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Equilibrium – Violence – Entanglement: Interaction between Minority and Majority Religious Communities in the Middle Ages

A116
Panel Chair: Dorothea Weltecke | Thursday, August 27, 9-11 a.m. | Venue

Religious affiliation and identity has to be repeatedly negotiated, defined, and chosen. The external borders of religions are repeatedly re-determined and penetrated. Frequently, quantitative relationships between religious groups are incongruent with prevailing power relationships. Followers of dominant religions continue to quite often be numerically inferior so that non-dominant religious communities have had to take on subordinate positions.. This process has direct consequences for, on the one hand, social, economic, and cultural developments and, on the other hand, the development of religious doctrines and convictions themselves. Not rarely, and across a broad societal spectrum, religious minorities have seen themselves subjected to persecution, violence, or exclusion. Models explaining religious violence need theoretical and methodological refinement. This panel will deal with these aspects of interaction between majority and minority religious communities, by selecting case studies from diverse cultural milieus ranging from medieval Anatolia to South Asia.

Istvan Perczel

"Abrahamic Hindu Castes in South India?"

There are separate unblendable "world religions" and that these religions define "civilisations". The phenomenon to be presented is that of the Mappila communities of South-West India: Jewish, Christian and Muslim Mappilas, who constituted high castes of the local Hindu society, whose traditional occupations were agriculture, trade and warfare. In India, these castes have never been considered "foreigners" but Mappilas. Until the twentieth century they were also called Bauddhas, that is, Buddhists, indicating that they are practicing a kind of heterodox Indian cult. Their religious institutions and practices are designed by a vocabulary derived from that of Buddhism. Thus, the Mappilas are as much a Hindu community as any other Hindu caste and as much belonging to their respective religious community as any other Jew, Christian or Muslim, while their religious "otherness" is understood in terms of the erstwhile Buddhism that had become extinct in South India.

Sergio La Porta

Just a Matter of Faith? Reframing Violence between Chrsitians and Muslims in 11th to 12th C. Anatolia

In the course of the late eleventh to the twelfth centuries, the demographics of Eastern Anatolia underwent significant changes that created tensions between the diverse ethno-religious communities that inhabited the area. This paper will look at accounts of critical encounters between Muslims and Christians in Eastern Anatolia at this time that reveal some of the triggers for communal violence as well as some of the ways violence was successfully avoided. In doing so, it will question whether scholars are correct in framing these conflicts as part of a struggle between Christians and Muslims or between Christianity and Islam. By contrast, this paper will argue that while the religious identity of the actors in these conflicts cannot be ignored, reducing the motivations for violence to that identity is misleading and obscures other, more determinative, factors.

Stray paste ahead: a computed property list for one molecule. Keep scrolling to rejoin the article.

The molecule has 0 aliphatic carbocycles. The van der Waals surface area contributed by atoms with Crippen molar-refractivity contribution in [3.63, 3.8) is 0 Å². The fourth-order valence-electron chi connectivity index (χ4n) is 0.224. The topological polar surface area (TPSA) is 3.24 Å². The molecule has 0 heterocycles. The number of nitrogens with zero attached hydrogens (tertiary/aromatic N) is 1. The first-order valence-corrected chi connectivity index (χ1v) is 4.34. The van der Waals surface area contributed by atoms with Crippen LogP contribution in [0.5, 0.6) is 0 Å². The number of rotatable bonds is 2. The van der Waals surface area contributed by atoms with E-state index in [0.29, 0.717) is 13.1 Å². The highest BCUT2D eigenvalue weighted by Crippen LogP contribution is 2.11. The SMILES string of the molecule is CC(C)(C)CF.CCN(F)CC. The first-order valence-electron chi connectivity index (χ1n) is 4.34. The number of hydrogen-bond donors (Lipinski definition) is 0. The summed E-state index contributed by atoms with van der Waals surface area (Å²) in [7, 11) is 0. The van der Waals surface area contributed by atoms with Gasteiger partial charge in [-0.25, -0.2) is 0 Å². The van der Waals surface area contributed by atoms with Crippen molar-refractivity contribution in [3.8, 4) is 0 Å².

Dorothea Weltecke

On religious violence in the Late Middle Ages

Religious violence is very present in today's public debates. In the humanities, violence has been studied intensively, but in different disciplines. In religious studies mega theories on religion and violence were developed which clearly assume religions as a cause of violence. On the contrary, in sociological and political studies on violence religion is onely rarely mentioned, and its function as a cause of violence is by no means given. Thirdly, historians studied individual traditions of violence and individual acts, identified agents, strategies and ideologies, but not usually refer to sociological theories of violence. Surprisingly, therefore, there is no history of religious violence proper. Could there be and what could be a genuine historical contribution to the debate on religious violence? As a first attempt to answer this question three emblematic aspects of late medieval religious violence (the crusades, the inquisition, the persecution of Jews in the German lands) shall be discussed in the light of the theories.

Alexandra Cuffel

Commentary

The commentary will address the degree to which the above case studies parallel instances of equilibrium or violence in Jewish and Christian minorities' interactions with the Muslim majority in the Middle East from the eleventh-sixteenth centuries.

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